Service of Because I Say So: When is a Hope a Lie?

August 6th, 2020

Categories: E-Commerce, E-tailing, Expectations, Hope, Lies, Medical Care, Pandemic, Words

I ordered something on the Internet and tracked its whereabouts a day after receiving an email stating “your order has shipped.” Someone had printed a label. Would you call that “shipped?”

I’ve largely represented consumer products, organizations and events in my  career–no politicians or controversial issues. I’ve counseled clients when I thought they might word a description in a different way–a pattern featuring a green leaf is not “unique”–or suggested they drop an unsuitable element from their special event. Sometimes clients agree, sometimes not. I resigned one account run by a person whose inappropriate behavior and demands would have rubbed off on my reputation.

Nobody can counsel the president. I wonder if any try. He discourages me when he raises false hope and makes inaccurate declarations. The headline on Berkeley Lovelace’s article on, “Trump says U.S. may have coronavirus vaccine ‘far in advance’ of end of the year,” quotes the president from his August 3rd news briefing. He didn’t soften it with “I wish,” or “I hope” –which we all do. He declared it.

We want to believe it. Maybe he knows something we don’t know. But it doesn’t seem that way.

Vaccinologist and physician Gregory Poland, MD, of the Mayo Clinic predicted in an interview on WOR 710 Radio yesterday morning that the soonest we can expect a vaccine approved for emergency use would be early in 2021 though March/April for full use would be more likely. Even then, there wouldn’t be enough vaccine for everybody and essential workers would be inoculated first.

Is false hope a successful strategy if expectations are consistently dashed? Should a leader treat citizens as some adults do children declaring regardless of what it’s about–audience size,  state of the economy, vaccine readiness– “it’s true because I say so”?

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6 Responses to “Service of Because I Say So: When is a Hope a Lie?”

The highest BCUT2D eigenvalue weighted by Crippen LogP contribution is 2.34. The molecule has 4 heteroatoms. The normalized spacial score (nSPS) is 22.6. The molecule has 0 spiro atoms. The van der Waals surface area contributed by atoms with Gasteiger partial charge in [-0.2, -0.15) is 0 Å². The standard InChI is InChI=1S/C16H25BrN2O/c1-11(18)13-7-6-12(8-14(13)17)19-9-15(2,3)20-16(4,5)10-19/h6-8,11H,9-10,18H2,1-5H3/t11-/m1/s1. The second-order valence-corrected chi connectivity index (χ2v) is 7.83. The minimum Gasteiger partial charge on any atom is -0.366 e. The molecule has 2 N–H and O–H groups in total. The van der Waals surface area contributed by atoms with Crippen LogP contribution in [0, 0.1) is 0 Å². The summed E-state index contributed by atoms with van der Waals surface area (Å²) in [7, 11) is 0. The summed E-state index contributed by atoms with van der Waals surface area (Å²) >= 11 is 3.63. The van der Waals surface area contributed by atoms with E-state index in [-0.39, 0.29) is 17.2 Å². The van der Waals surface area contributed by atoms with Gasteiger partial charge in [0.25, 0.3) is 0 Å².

1. Hank Goldman Said:

    Well said!

    It’s pretty obvious who you are talking about… The orange haired, orange faced miscreant who occupies the White House. One crooked thing after another, both personally and politically.

    This time he’s playing with our very lives! So much time wasted, weeks, months, that we could have had some sort of handle on this awful terrible virus.

    Whatever manner of Hope might apply to other situations, this is not one of them. Lay it on the line, and get everyone to pull for the effort to eradicate the virus. Like every American pitched in then, for metal drives, paper drives etc. during World War II.
    Don’t get me started please. It’s so horrible!!!

  2. Jeanne Byington Said:


    Great suggestion–a way to get everyone rowing in the same direction. A national drive–a war effort. I think DJT even referred to the virus challenge as a war early on. Make it the patriotic thing to do to social distance, wear a mask and when a vaccine emerges, to get inoculated.

    It took years but anti-smoking initiatives finally took hold. People still smoke but they must be inconvenienced to do so and they are the exceptions. Same with wearing a seat belt.

    A frightened population needs to see a plausible strategy in place that lights the way out. The strategy might be adjusted as we’ve not been down this road for 102 years but that’s OK as long as we are given the reasons.

  3. Lucrezia Said:

    Since I trust very little to nothing which comes out of Washington, I entertain no hopes, false or otherwise. There comes a point to which it is wise to simply observe, and eventually vote. I’ve wasted all too much time on a sorry problem which can’t be addressed, and hopefully dealt with, until November. Life is way too short to become devoted to nonsense.

  4. MarthaTakayama Said:

    I am very cynical about false hopes and false advertising. I have absolutely zero tolerance for the ridiculous pronunciamentos from the intellectually challenged pathological liar in the White House. I am irritated and offended by so-called experts offering false hope and expectation about our very bleak all-permeating medical morass. Obvious lies just have the effect of rubbing salt on wounds.

    False advertising is a disaster. It should logically and for me makes me shun the product or service. The idea of being spoken to like a child or ordered in that fashion just makes me bristle. I think both sensible advertising, realistic addresses of crises and not patronizing or talking down to the public make for the most enduring and successful behavioral strategies for our existence. But I have no idea if experts would agree!

  5. Jeanne Byington Said:


    Many join you in waiting impatiently to vote in November.

    I don’t believe information coming out of Washington and wish I could. As Hank wrote in his comment, all of us need to address this virus. Split we won’t get a handle on it as we otherwise might.

  6. Jeanne Byington Said:


    The overused expression “That train already left the station,” is what I think about news from the White House. Too often it’s random and wrong which discounts anything that might be helpful and correct.

    I suspect that history will report the misfortune of this leader during a pandemic crisis. Were it not so. Let’s hope we survive. I keep thinking of the “Join or Die” political cartoon featuring a snake that Benjamin Franklin published. I see the image from my schoolgirl history book.

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